Tag: Bullet button

I’m pretty sure that we warned y’all this would happen. But did you listen? Why start now, right?

Californians, faced with yet another round of unconstitutional gun laws, responded by buying a record number of firearms in 2016. Of course, this happens every time crazy, gun hating liberals roll out new gun laws. Real Americans respond with their wallets.


Coders are quite familiar with the concept of choices. These take the general form:

if (condition1) {
elseif (condition2) {
elseif (condition3) {
else {

The program runs through each condition checking to see if it’s true. Once it finds a matching condition, it executes the appropriate code.  Something similar happens with gun laws. In this case, let’s look at how law abiding citizens are reacting to the “bullet button” ban, SB 880.

The options are:

  1. Ignore the law and do nothing.
  2. Rush out and buy a new modern sporting rifle with a bullet button release.

Californians aren’t picking option 1. These rifles are flying off the shelves at gun stores around the State. If the intent of SB 880 was to reduce the number of modern sporting rifles in California, it’s already failed miserably.

This leads us to a variation on our pseudocode: The nested if/elseif statement. The general form is:

if (condition1) {
     if (condition1A) {
     elseif (condition1B) {
     else {
elseif (condition2) {
     if (condition2A) {
     elseif (condition2B) {

And you can see how these can go on and on; nest after nest after nest or nest within nest within nest. In this case, we’ve already entered the next layer. Since “Do nothing” has been rejected, that leads to more choices:

  1. Register your bullet button guns as “assault weapons”.
  2. Modify them to make them “featureless”.
  3. Ignore the law.

Some people will take option 1. Most will likely reject it since history teaches that registration leads to confiscation. To make a modern sporting rifle “featureless”, new magazine releases like “BB Reloaded” will likely suffice. There are also wraps for the pistol grip that may be legal too. (These prevent the thumb from reaching around the grip.) Other designers propose stocks that look more like a classic Monte Carlo stock. We’re awaiting legal guidance on all of these. By making the affected arms “featureless”, these modifications avoid the law’s mechanism to require registration.

That leads us to option 3. This isn’t legal advice, but there’s no way to tell just by looking at a rifle sitting on a shooting bench whether it’s been properly registered or not. “Papered” guns look just like outlawed guns.

So what were the geniuses in Sacramento thinking of when they passed Sb 880? They only imagined “option 1”. They expected all California gun owners to line up like sheep at an abattoir and register their rifles for convenient confiscation at a later date. Since the bullet button was an engineering response to a prior law, some might have guessed that the same engineers could come up with an “option 2”. But, none of them envisioned “option 3” as a choice. It never occurred to them that we might just ignore them, despite history to the contrary.

Now there’s yet another nested if/elseif layer and this is a choice for our betters in Sacramento to make: So whacha gonna do about it?

Or put another way: Μολών λαβέ.

Anti-gun Legislation News SB 880 State

The California Secretary of State has approved 6 petitions for circulation to repeal the “Gunmageddon” bills just signed into law by Gov. Brown. A 7th application to overturn AB 857 is supposedly in the works.

Supporters have a long row to hoe. The process is already rigged to go against them. Sec. Alex Padilla approved the petition applications but with the same inflammatory terms, such as “assault weapons” and “high capacity magazines”, that the laws use. He’s legally obligated to do so since the initiatives must characterize the laws in the same way that the legislature did. If the Legislature referred to standard capacity magazines as “high capacity”, then the initiative to overturn the law in question must do so as well. The initiatives’ supporters will have a hard time convincing gun muggles to support their efforts; first to put the initiatives on the ballot and then to approve them. How many soccermoms do you imagine will support protecting “assault weapons”?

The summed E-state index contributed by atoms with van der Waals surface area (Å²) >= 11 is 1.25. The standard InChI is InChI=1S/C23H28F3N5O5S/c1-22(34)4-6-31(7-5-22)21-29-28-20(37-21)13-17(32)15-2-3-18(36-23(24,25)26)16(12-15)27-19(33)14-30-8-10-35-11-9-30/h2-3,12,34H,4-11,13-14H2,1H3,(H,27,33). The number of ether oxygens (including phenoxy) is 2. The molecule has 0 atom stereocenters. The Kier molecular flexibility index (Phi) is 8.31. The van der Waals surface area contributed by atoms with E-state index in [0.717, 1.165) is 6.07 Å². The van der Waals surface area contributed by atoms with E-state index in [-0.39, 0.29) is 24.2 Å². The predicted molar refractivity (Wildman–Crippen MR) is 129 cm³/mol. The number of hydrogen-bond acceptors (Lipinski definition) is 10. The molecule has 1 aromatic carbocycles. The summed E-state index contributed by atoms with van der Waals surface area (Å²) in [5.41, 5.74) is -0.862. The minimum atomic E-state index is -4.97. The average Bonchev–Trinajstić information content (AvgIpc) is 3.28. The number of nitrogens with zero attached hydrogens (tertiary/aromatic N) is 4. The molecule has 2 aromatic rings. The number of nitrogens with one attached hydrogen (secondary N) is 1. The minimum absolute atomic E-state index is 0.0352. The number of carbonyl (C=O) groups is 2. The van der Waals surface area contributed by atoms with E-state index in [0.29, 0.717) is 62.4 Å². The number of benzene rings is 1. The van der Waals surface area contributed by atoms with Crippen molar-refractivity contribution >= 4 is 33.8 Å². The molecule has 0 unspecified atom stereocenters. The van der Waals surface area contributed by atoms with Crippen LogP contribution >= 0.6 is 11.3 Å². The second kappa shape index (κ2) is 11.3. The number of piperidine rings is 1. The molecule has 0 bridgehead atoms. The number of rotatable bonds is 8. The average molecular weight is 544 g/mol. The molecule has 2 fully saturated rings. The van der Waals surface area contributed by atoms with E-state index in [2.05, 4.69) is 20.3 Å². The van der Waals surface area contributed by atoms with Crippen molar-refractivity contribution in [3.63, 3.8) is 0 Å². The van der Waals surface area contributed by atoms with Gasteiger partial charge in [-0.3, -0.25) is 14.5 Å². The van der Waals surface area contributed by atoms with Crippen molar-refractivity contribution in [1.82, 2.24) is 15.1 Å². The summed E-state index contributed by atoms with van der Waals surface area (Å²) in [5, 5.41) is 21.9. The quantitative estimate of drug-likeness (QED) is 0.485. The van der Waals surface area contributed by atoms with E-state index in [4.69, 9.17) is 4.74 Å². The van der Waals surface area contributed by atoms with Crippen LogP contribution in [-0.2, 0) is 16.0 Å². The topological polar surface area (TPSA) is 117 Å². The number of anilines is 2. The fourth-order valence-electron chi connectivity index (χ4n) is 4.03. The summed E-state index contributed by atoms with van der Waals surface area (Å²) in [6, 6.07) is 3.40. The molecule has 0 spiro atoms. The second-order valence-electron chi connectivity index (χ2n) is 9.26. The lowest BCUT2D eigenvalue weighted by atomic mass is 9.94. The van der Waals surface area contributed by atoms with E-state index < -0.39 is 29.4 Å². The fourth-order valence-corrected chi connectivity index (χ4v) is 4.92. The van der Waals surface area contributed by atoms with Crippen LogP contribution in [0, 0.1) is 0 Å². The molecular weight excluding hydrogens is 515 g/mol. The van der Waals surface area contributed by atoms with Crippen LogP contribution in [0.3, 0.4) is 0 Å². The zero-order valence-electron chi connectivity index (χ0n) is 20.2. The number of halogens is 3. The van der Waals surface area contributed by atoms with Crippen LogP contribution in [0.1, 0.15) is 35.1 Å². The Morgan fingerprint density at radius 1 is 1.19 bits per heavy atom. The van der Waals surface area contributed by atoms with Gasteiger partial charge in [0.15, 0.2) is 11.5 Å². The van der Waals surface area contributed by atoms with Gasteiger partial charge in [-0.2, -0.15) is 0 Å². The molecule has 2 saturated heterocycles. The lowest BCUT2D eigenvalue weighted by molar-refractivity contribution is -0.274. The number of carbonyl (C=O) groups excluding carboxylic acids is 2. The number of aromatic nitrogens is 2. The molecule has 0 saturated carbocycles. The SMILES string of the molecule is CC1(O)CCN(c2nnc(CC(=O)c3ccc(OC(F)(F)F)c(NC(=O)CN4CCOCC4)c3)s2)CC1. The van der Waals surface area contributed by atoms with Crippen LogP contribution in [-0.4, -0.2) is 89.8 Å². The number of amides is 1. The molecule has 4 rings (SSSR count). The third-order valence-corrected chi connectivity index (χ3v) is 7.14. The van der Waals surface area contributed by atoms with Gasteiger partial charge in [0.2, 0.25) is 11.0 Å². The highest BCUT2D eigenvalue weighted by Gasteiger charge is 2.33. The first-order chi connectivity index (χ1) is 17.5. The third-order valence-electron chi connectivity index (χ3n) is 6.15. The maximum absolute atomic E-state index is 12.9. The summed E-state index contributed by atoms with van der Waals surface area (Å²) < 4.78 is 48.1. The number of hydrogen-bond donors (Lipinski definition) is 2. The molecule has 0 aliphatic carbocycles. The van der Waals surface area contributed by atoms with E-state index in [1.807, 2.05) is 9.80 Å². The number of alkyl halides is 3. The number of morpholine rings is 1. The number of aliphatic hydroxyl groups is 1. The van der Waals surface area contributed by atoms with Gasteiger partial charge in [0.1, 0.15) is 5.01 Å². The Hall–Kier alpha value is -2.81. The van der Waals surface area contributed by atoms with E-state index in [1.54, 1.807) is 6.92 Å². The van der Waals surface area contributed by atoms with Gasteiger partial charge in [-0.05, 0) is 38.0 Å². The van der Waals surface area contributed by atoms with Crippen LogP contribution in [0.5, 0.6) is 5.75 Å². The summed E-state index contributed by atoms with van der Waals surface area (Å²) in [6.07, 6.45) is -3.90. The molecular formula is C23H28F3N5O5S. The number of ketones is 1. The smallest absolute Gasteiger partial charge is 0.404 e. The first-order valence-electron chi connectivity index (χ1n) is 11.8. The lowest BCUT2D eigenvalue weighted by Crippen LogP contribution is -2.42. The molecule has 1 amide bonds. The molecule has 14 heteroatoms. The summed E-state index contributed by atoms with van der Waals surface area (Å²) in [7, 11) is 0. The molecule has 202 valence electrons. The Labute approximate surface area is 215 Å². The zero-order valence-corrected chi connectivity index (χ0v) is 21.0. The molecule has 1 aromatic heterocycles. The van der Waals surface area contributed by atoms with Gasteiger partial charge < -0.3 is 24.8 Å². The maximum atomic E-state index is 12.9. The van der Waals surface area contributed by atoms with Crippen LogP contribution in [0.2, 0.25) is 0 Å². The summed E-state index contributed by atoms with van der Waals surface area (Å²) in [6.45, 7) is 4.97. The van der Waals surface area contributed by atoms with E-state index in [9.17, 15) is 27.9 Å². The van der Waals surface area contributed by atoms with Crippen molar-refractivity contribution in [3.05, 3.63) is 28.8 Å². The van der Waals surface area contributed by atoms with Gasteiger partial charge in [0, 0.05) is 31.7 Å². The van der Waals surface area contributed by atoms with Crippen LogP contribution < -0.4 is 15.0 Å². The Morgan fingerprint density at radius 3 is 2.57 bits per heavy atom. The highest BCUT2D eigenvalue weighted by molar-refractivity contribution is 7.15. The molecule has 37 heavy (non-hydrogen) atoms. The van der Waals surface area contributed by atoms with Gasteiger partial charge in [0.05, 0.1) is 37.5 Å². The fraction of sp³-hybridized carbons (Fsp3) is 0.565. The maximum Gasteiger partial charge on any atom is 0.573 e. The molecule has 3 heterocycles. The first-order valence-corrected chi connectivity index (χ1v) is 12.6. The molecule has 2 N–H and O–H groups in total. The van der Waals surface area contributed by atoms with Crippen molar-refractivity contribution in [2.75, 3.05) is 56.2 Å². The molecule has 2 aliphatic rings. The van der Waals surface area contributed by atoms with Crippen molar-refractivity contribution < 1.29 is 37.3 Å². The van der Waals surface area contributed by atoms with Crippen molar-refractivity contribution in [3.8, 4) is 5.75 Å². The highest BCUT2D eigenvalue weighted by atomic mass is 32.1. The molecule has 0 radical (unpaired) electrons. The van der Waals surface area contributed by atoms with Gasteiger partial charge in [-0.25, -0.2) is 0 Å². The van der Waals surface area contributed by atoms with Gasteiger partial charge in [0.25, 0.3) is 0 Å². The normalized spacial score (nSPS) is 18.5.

Anti-gun Legislation News State

A San Diego businessman, Barry Bahrami, has filed with the California Secretary of State to start six petitions to repeal the six “Gunmageddon” bills. The bills, AB 1135, AB 1511, AB 1695, SB 880, SB 1235, and SB 1446, were signed into law by Gov. Jerry Brown after rocketing out of the Legislature faster than a bad burrito through a drunken sorority girl on spring break. The Veto Gunmageddon campaign is attempting to place the measures on the fall ballot opposite Gavin Newsom’s “Safety for All” initiative, Prop. 63.

While I don’t claim to be an expert on California election law, my understanding is that initiatives of this type cause the affected laws to be held in abeyance until the matter is decided by the People. And given that the Fall ballot is already crowded with upwards of 21 measures, missing the deadline for the November ballot might not be a bad thing. Past elections have shown that voters tend to vote “no, no, no, no, no, no… NO!” when confronted by voter guides the size of a small encyclopedia. It may be better for these initiatives to appear on a later, less crowded ballot rather than joining the electoral flash mob on the Fall 2016 ballot.

Anti-gun Legislation News Politics State

That question isn’t directed at California gun owners; it’s directed at California’s political masters.

Gov. Brown signed a number of really stupid gun laws this week. The intent of these laws is to cow the people of California into surrendering their arms. The principle problem with such laws is that they require the cooperation of those who are the target of said laws and that’s more than a little bit of a problem. Americans are known for not cooperating with laws intended to disarm them. We could begin a look at this uniquely American behavior starting on April 19, 1775, but let’s talk about more recent times.

  • In the 1970s, Illinois passed a handgun registration law. The estimated compliance rate was 25%.
  • Only about 10% of the “assault weapons” estimated to be in the State were registered after California’s Roberti-Roos Act in 1989. (The NY Times estimated that the rate was only about 2%.)